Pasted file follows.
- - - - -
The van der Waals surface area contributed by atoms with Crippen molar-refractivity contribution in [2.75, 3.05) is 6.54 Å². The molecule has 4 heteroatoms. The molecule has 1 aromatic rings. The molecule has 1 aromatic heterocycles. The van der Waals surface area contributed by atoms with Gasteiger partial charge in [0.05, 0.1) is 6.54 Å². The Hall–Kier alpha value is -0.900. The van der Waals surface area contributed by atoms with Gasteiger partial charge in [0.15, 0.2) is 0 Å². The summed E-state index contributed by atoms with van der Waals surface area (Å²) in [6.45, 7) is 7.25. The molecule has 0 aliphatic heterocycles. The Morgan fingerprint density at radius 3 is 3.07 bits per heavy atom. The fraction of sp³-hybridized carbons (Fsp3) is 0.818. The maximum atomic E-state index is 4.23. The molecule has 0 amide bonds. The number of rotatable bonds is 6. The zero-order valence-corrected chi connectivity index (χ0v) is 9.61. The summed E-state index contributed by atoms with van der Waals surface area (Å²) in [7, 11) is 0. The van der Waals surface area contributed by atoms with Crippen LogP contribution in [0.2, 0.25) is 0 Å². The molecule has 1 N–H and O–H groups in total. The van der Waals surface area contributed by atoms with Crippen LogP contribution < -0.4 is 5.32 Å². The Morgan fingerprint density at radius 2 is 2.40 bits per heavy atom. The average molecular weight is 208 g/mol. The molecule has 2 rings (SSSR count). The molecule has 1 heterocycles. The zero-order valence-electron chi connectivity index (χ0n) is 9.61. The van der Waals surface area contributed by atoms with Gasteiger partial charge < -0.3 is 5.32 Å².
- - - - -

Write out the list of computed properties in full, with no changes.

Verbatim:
The van der Waals surface area contributed by atoms with Crippen molar-refractivity contribution in [2.75, 3.05) is 6.54 Å². The molecule has 4 heteroatoms. The molecule has 1 aromatic rings. The molecule has 1 aromatic heterocycles. The van der Waals surface area contributed by atoms with Gasteiger partial charge in [0.05, 0.1) is 6.54 Å². The Hall–Kier alpha value is -0.900. The van der Waals surface area contributed by atoms with Gasteiger partial charge in [0.15, 0.2) is 0 Å². The summed E-state index contributed by atoms with van der Waals surface area (Å²) in [6.45, 7) is 7.25. The molecule has 0 aliphatic heterocycles. The Morgan fingerprint density at radius 3 is 3.07 bits per heavy atom. The fraction of sp³-hybridized carbons (Fsp3) is 0.818. The maximum atomic E-state index is 4.23. The molecule has 0 amide bonds. The number of rotatable bonds is 6. The zero-order valence-corrected chi connectivity index (χ0v) is 9.61. The summed E-state index contributed by atoms with van der Waals surface area (Å²) in [7, 11) is 0. The van der Waals surface area contributed by atoms with Crippen LogP contribution in [0.2, 0.25) is 0 Å². The molecule has 1 N–H and O–H groups in total. The van der Waals surface area contributed by atoms with Crippen LogP contribution < -0.4 is 5.32 Å². The Morgan fingerprint density at radius 2 is 2.40 bits per heavy atom. The average molecular weight is 208 g/mol. The molecule has 2 rings (SSSR count). The molecule has 1 heterocycles. The zero-order valence-electron chi connectivity index (χ0n) is 9.61. The van der Waals surface area contributed by atoms with Gasteiger partial charge < -0.3 is 5.32 Å².